Black bears are found in more than 30 states, and although they were originally found throughout most of Minnesota, they now live only in the northern woodlands. They are retiring, elusive animals that lead solitary lives except when the females are rearing their young or when concentrations of food bring them together. Surveys tell us that about 15,000 black bears went into hibernation in the winter of 2012-13 in Minnesota.
Peak time for Minnesota bears going into winter sleep is October. They pull in pine needles and other leaves for a bed that is usually dug under an overturned tree, but it might also be found within a sheltered cave, a dense thicket or a stand of small evergreens. Generally the bear is somewhat exposed and later becomes partly covered with snow, but its breath melts a hole in the snow where the bear den is found. A bear never gets up during the winter to eat, surviving off its fat storage until April, when it comes out of hibernation. It sleeps with its nose tucked down on the chest.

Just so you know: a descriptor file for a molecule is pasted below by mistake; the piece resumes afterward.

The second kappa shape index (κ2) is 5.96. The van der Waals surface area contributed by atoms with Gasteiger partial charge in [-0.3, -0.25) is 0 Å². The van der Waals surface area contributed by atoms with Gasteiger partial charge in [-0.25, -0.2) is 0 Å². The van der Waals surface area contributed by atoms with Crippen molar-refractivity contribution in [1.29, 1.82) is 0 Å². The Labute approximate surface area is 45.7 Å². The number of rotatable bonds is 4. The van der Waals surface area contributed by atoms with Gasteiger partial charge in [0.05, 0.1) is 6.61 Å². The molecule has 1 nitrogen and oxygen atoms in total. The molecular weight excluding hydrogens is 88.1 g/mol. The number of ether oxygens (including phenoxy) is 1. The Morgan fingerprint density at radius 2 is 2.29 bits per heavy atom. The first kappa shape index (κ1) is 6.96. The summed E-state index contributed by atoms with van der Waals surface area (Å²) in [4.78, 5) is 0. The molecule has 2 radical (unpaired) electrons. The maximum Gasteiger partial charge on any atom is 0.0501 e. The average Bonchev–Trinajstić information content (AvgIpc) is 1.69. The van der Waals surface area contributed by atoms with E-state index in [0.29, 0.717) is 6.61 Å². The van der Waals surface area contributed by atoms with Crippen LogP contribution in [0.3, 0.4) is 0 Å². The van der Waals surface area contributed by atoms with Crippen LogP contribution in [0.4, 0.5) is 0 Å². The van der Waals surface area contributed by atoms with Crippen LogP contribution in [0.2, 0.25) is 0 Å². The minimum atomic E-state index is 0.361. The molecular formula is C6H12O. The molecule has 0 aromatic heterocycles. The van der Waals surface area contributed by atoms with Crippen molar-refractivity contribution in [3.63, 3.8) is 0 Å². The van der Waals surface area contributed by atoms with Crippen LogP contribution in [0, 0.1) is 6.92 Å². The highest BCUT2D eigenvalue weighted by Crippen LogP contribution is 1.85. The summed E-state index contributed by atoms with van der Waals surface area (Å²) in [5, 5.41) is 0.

Although the bear’s winter sleep is called hibernation, it is not in a complete deep sleep like that of, say, the 13-lined ground squirrel. It is rare, indeed, that a bear cannot easily be aroused from its winter slumbers despite the fact that it acts very drowsy.
Now is the time when black bear cubs are born. The young arrive in January or early February while their mothers are still sleeping in their dens. At birth, the young are usually two or three in number, each measuring 8 inches long and weighing 7 to 12 ounces, about a 500th of the weight of their mothers, who must nurse the cubs for three or four months with no food for herself.
Jim Gilbert’s Nature Notes are heard on WCCO Radio at 7:15 a.m. Sundays. His observations have been part of the Minnesota Weatherguide Environment Calendars since 1977, and he is the author of five books on nature in Minnesota. He taught and worked as a naturalist for 50 years.